The Kirklin Clinic at the University of Alabama at Birmingham is the only entity in the state selected by the American Association of Diabetes Educators (AADE) as part of the National Diabetes Prevention Program. The program offers adults 18 and older considered most at risk for type 2 diabetes – those with a body mass index greater than 24 — an evidence-based program that can help prevent or delay the onset of type 2 diabetes through lifestyle changes.
Those who may be at risk of developing type 2 diabetes are encouraged to visit uabmedicine.org/PreventDiabetes and sign up to be part of the AADE National Diabetes Prevention Program at UAB. The website offers a video about the program and an online quiz to help visitors determine their risk.
In addition to age and BMI requirements, those who have had a blood test within the past year indicating prediabetes are eligible. Also, women with a history of gestational diabetes may be eligible, as are Asian men and women with a BMI greater than 22.
“As the number of Americans with prediabetes grows, we face the certainty of increasing disease, disability and health care expense,” says Terri Brennan, diabetes and nutrition education supervisor at The Kirklin Clinic. “That’s especially true here in Alabama where we have an obesity epidemic. The National Diabetes Prevention Program offers a proven approach to delaying or preventing the onset of type 2 diabetes through modest lifestyle changes made with the support of a coach and one’s peers.”
Type 2 diabetes is the most common form of diabetes, a serious disease in which blood glucose (sugar) levels are above normal. Too much glucose in the body can lead to health issues, including heart attack, stroke, blindness, kidney failure or loss of toes, feet or legs.
Prediabetes is an elevated blood glucose level that is not quite high enough to be diagnosed as diabetes. A third of American adults have prediabetes, and many do not know they have it. The Centers for Disease Control and Prevention, which sponsors the National Diabetes Prevention Program, says more than 10 percent of people with prediabetes will develop type 2 diabetes within three years.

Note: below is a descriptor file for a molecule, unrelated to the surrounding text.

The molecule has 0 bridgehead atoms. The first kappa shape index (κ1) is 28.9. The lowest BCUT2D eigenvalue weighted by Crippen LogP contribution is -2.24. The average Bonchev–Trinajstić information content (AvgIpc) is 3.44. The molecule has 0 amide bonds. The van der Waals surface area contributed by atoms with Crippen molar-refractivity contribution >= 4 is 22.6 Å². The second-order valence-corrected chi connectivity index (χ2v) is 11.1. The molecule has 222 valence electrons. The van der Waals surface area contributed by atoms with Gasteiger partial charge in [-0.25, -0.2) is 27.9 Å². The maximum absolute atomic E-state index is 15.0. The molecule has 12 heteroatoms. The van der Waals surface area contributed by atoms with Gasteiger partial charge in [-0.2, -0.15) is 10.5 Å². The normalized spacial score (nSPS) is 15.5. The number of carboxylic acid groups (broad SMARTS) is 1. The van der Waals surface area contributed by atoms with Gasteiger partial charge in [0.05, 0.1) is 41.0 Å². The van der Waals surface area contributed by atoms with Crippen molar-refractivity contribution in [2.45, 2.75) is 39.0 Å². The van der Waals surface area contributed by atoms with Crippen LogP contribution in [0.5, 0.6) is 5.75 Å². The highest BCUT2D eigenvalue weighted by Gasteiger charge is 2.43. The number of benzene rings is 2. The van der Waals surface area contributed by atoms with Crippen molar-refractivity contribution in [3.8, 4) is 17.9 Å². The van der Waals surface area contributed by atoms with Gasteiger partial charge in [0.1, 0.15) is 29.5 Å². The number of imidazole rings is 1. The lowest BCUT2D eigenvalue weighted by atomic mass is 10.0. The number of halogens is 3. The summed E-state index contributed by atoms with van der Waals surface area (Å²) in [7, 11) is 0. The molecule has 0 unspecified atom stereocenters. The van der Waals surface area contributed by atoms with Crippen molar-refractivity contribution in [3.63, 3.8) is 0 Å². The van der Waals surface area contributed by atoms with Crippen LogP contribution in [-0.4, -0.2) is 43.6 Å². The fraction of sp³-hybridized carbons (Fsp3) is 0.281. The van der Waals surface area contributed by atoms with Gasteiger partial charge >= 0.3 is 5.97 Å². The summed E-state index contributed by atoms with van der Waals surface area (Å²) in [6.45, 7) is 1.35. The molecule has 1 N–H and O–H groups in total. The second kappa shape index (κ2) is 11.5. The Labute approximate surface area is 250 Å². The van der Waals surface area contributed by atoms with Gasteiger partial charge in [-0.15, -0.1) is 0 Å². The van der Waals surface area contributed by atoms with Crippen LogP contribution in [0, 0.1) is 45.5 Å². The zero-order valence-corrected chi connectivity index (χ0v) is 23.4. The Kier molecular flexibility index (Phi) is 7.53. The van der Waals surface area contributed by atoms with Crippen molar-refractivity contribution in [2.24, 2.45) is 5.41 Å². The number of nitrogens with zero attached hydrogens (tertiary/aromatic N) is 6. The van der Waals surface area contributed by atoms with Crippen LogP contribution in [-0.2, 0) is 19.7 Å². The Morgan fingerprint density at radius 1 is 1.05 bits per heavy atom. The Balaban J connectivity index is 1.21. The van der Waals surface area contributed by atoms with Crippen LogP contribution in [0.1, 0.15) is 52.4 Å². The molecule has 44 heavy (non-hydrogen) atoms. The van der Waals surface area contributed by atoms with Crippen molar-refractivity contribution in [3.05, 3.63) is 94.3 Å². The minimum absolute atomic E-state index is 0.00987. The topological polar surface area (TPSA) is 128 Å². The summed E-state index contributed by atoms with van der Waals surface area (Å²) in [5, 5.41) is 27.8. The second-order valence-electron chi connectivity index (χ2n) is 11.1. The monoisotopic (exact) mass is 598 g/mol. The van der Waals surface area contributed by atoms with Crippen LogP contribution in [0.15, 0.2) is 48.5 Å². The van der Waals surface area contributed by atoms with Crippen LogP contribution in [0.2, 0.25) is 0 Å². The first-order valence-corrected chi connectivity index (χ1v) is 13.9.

“Because early treatment can prevent you from developing type 2 diabetes, it is important to find out early if you are at risk,” Brennan says.
Participants in UAB’s program will meet as a group with a trained lifestyle coach and learn how to make changes to help prevent or delay the onset of type 2 diabetes. These changes include losing a modest amount of weight, being more physically active and managing stress.
“The group setting provides a supportive environment with people who are facing similar challenges and trying to make the same changes you are,” Brennan says. “Together, you can celebrate successes and figure out ways to overcome obstacles.”
Groups meet once a week for 16 weeks, then once a month for six months. The curriculum for the program is based on research that found people can cut their risk of developing type 2 diabetes in half by losing five to seven percent of their body weight (about 10 to 14 pounds for a person weighing 200 pounds) through improving food choices and increasing activity to at least 150 minutes per week.